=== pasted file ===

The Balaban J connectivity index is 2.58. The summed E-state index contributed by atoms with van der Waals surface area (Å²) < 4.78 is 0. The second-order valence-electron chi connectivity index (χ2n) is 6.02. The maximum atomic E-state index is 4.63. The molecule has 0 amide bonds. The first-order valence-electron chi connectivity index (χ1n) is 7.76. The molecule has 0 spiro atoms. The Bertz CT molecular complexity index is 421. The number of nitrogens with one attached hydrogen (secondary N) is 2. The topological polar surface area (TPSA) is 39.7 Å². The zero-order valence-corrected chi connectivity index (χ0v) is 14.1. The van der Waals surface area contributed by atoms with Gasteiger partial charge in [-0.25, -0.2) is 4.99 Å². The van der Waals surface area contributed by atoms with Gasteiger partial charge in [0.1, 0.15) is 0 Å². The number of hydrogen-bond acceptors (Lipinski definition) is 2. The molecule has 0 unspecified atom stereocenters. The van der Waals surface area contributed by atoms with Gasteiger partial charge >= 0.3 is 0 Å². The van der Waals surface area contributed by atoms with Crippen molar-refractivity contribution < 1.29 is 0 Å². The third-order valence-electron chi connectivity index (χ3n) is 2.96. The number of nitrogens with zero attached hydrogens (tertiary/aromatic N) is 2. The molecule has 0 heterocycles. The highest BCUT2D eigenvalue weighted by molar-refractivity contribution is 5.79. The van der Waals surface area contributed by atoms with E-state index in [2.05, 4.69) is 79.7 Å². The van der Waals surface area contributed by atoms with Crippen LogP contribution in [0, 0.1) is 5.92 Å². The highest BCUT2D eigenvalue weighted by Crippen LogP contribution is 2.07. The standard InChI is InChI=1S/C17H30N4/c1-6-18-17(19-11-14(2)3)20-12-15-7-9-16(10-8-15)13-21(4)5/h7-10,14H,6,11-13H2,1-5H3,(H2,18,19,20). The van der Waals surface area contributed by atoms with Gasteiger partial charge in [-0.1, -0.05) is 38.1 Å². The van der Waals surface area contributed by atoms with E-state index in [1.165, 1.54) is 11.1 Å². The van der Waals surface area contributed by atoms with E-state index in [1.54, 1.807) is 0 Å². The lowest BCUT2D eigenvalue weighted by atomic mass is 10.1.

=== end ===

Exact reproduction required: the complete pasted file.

The Balaban J connectivity index is 2.58. The summed E-state index contributed by atoms with van der Waals surface area (Å²) < 4.78 is 0. The second-order valence-electron chi connectivity index (χ2n) is 6.02. The maximum atomic E-state index is 4.63. The molecule has 0 amide bonds. The first-order valence-electron chi connectivity index (χ1n) is 7.76. The molecule has 0 spiro atoms. The Bertz CT molecular complexity index is 421. The number of nitrogens with one attached hydrogen (secondary N) is 2. The topological polar surface area (TPSA) is 39.7 Å². The zero-order valence-corrected chi connectivity index (χ0v) is 14.1. The van der Waals surface area contributed by atoms with Gasteiger partial charge in [-0.25, -0.2) is 4.99 Å². The van der Waals surface area contributed by atoms with Gasteiger partial charge in [0.1, 0.15) is 0 Å². The number of hydrogen-bond acceptors (Lipinski definition) is 2. The molecule has 0 unspecified atom stereocenters. The van der Waals surface area contributed by atoms with Gasteiger partial charge >= 0.3 is 0 Å². The van der Waals surface area contributed by atoms with Crippen molar-refractivity contribution < 1.29 is 0 Å². The third-order valence-electron chi connectivity index (χ3n) is 2.96. The number of nitrogens with zero attached hydrogens (tertiary/aromatic N) is 2. The molecule has 0 heterocycles. The highest BCUT2D eigenvalue weighted by molar-refractivity contribution is 5.79. The van der Waals surface area contributed by atoms with E-state index in [2.05, 4.69) is 79.7 Å². The van der Waals surface area contributed by atoms with Crippen LogP contribution in [0, 0.1) is 5.92 Å². The highest BCUT2D eigenvalue weighted by Crippen LogP contribution is 2.07. The standard InChI is InChI=1S/C17H30N4/c1-6-18-17(19-11-14(2)3)20-12-15-7-9-16(10-8-15)13-21(4)5/h7-10,14H,6,11-13H2,1-5H3,(H2,18,19,20). The van der Waals surface area contributed by atoms with Gasteiger partial charge in [-0.1, -0.05) is 38.1 Å². The van der Waals surface area contributed by atoms with E-state index in [1.165, 1.54) is 11.1 Å². The van der Waals surface area contributed by atoms with E-state index in [1.54, 1.807) is 0 Å². The lowest BCUT2D eigenvalue weighted by atomic mass is 10.1.